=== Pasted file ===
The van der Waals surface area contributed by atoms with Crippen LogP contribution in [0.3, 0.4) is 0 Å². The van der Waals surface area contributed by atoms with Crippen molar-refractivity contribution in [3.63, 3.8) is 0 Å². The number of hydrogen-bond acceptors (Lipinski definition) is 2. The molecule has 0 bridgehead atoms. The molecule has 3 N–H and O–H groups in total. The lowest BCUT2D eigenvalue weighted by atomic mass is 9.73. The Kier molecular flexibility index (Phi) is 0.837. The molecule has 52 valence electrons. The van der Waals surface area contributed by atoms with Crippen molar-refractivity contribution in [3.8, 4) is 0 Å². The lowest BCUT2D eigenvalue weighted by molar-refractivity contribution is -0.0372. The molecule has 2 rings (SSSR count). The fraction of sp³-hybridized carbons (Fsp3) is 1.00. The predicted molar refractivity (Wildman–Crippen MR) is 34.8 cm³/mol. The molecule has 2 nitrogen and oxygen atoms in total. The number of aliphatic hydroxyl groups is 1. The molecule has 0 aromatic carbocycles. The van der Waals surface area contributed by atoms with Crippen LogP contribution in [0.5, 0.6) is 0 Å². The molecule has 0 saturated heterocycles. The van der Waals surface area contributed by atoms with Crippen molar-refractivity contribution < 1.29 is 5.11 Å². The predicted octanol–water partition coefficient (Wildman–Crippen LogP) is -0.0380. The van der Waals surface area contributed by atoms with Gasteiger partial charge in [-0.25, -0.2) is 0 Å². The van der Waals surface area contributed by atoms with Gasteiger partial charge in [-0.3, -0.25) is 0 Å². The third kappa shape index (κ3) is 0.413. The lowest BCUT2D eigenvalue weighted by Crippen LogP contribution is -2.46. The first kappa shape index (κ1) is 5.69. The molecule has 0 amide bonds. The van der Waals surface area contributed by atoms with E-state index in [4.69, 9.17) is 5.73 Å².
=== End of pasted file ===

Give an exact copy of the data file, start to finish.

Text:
The van der Waals surface area contributed by atoms with Crippen LogP contribution in [0.3, 0.4) is 0 Å². The van der Waals surface area contributed by atoms with Crippen molar-refractivity contribution in [3.63, 3.8) is 0 Å². The number of hydrogen-bond acceptors (Lipinski definition) is 2. The molecule has 0 bridgehead atoms. The molecule has 3 N–H and O–H groups in total. The lowest BCUT2D eigenvalue weighted by atomic mass is 9.73. The Kier molecular flexibility index (Phi) is 0.837. The molecule has 52 valence electrons. The van der Waals surface area contributed by atoms with Crippen molar-refractivity contribution in [3.8, 4) is 0 Å². The lowest BCUT2D eigenvalue weighted by molar-refractivity contribution is -0.0372. The molecule has 2 rings (SSSR count). The fraction of sp³-hybridized carbons (Fsp3) is 1.00. The predicted molar refractivity (Wildman–Crippen MR) is 34.8 cm³/mol. The molecule has 2 nitrogen and oxygen atoms in total. The number of aliphatic hydroxyl groups is 1. The molecule has 0 aromatic carbocycles. The van der Waals surface area contributed by atoms with Crippen LogP contribution in [0.5, 0.6) is 0 Å². The molecule has 0 saturated heterocycles. The van der Waals surface area contributed by atoms with Crippen molar-refractivity contribution < 1.29 is 5.11 Å². The predicted octanol–water partition coefficient (Wildman–Crippen LogP) is -0.0380. The van der Waals surface area contributed by atoms with Gasteiger partial charge in [-0.25, -0.2) is 0 Å². The van der Waals surface area contributed by atoms with Gasteiger partial charge in [-0.3, -0.25) is 0 Å². The third kappa shape index (κ3) is 0.413. The lowest BCUT2D eigenvalue weighted by Crippen LogP contribution is -2.46. The first kappa shape index (κ1) is 5.69. The molecule has 0 amide bonds. The van der Waals surface area contributed by atoms with E-state index in [4.69, 9.17) is 5.73 Å².